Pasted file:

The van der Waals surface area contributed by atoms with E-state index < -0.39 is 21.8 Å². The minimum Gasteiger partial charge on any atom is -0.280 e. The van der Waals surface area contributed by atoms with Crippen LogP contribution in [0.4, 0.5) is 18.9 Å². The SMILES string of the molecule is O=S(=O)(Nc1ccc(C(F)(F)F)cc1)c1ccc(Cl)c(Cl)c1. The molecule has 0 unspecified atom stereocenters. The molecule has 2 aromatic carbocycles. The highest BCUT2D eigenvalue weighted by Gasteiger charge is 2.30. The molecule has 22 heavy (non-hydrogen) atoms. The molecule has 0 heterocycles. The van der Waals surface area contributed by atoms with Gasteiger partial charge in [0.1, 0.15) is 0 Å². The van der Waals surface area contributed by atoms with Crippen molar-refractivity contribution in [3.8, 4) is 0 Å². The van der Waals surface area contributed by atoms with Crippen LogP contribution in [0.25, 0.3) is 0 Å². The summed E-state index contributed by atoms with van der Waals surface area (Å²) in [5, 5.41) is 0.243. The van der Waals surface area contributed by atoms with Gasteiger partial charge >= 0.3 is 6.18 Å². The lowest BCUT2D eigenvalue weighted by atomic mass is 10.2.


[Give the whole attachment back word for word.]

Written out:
The van der Waals surface area contributed by atoms with E-state index < -0.39 is 21.8 Å². The minimum Gasteiger partial charge on any atom is -0.280 e. The van der Waals surface area contributed by atoms with Crippen LogP contribution in [0.4, 0.5) is 18.9 Å². The SMILES string of the molecule is O=S(=O)(Nc1ccc(C(F)(F)F)cc1)c1ccc(Cl)c(Cl)c1. The molecule has 0 unspecified atom stereocenters. The molecule has 2 aromatic carbocycles. The highest BCUT2D eigenvalue weighted by Gasteiger charge is 2.30. The molecule has 22 heavy (non-hydrogen) atoms. The molecule has 0 heterocycles. The van der Waals surface area contributed by atoms with Gasteiger partial charge in [0.1, 0.15) is 0 Å². The van der Waals surface area contributed by atoms with Crippen molar-refractivity contribution in [3.8, 4) is 0 Å². The van der Waals surface area contributed by atoms with Crippen LogP contribution in [0.25, 0.3) is 0 Å². The summed E-state index contributed by atoms with van der Waals surface area (Å²) in [5, 5.41) is 0.243. The van der Waals surface area contributed by atoms with Gasteiger partial charge >= 0.3 is 6.18 Å². The lowest BCUT2D eigenvalue weighted by atomic mass is 10.2.